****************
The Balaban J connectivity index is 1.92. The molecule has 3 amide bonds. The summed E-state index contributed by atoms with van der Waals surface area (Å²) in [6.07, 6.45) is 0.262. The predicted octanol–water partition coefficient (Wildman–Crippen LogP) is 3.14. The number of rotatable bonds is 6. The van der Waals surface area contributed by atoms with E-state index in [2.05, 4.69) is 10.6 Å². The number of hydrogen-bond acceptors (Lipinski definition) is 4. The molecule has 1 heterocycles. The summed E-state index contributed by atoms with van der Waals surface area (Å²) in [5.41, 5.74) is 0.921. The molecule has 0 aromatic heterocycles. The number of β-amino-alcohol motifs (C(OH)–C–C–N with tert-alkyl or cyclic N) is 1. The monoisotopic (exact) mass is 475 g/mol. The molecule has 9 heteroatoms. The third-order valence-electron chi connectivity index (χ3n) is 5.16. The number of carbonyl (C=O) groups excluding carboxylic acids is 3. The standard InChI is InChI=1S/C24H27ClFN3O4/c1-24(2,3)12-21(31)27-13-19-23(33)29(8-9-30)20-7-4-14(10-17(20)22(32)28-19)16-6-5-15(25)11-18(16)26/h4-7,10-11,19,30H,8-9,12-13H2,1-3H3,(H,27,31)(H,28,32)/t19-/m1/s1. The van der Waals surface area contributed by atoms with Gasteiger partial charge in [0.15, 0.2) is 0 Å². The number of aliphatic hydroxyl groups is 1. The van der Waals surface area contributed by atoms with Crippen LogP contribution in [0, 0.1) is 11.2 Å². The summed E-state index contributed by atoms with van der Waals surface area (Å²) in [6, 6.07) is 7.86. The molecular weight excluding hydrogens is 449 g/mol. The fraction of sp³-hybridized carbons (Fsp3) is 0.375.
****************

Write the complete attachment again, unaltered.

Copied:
The Balaban J connectivity index is 1.92. The molecule has 3 amide bonds. The summed E-state index contributed by atoms with van der Waals surface area (Å²) in [6.07, 6.45) is 0.262. The predicted octanol–water partition coefficient (Wildman–Crippen LogP) is 3.14. The number of rotatable bonds is 6. The van der Waals surface area contributed by atoms with E-state index in [2.05, 4.69) is 10.6 Å². The number of hydrogen-bond acceptors (Lipinski definition) is 4. The molecule has 1 heterocycles. The summed E-state index contributed by atoms with van der Waals surface area (Å²) in [5.41, 5.74) is 0.921. The molecule has 0 aromatic heterocycles. The number of β-amino-alcohol motifs (C(OH)–C–C–N with tert-alkyl or cyclic N) is 1. The monoisotopic (exact) mass is 475 g/mol. The molecule has 9 heteroatoms. The third-order valence-electron chi connectivity index (χ3n) is 5.16. The number of carbonyl (C=O) groups excluding carboxylic acids is 3. The standard InChI is InChI=1S/C24H27ClFN3O4/c1-24(2,3)12-21(31)27-13-19-23(33)29(8-9-30)20-7-4-14(10-17(20)22(32)28-19)16-6-5-15(25)11-18(16)26/h4-7,10-11,19,30H,8-9,12-13H2,1-3H3,(H,27,31)(H,28,32)/t19-/m1/s1. The van der Waals surface area contributed by atoms with Gasteiger partial charge in [0.15, 0.2) is 0 Å². The number of aliphatic hydroxyl groups is 1. The van der Waals surface area contributed by atoms with Crippen LogP contribution in [0, 0.1) is 11.2 Å². The summed E-state index contributed by atoms with van der Waals surface area (Å²) in [6, 6.07) is 7.86. The molecular weight excluding hydrogens is 449 g/mol. The fraction of sp³-hybridized carbons (Fsp3) is 0.375.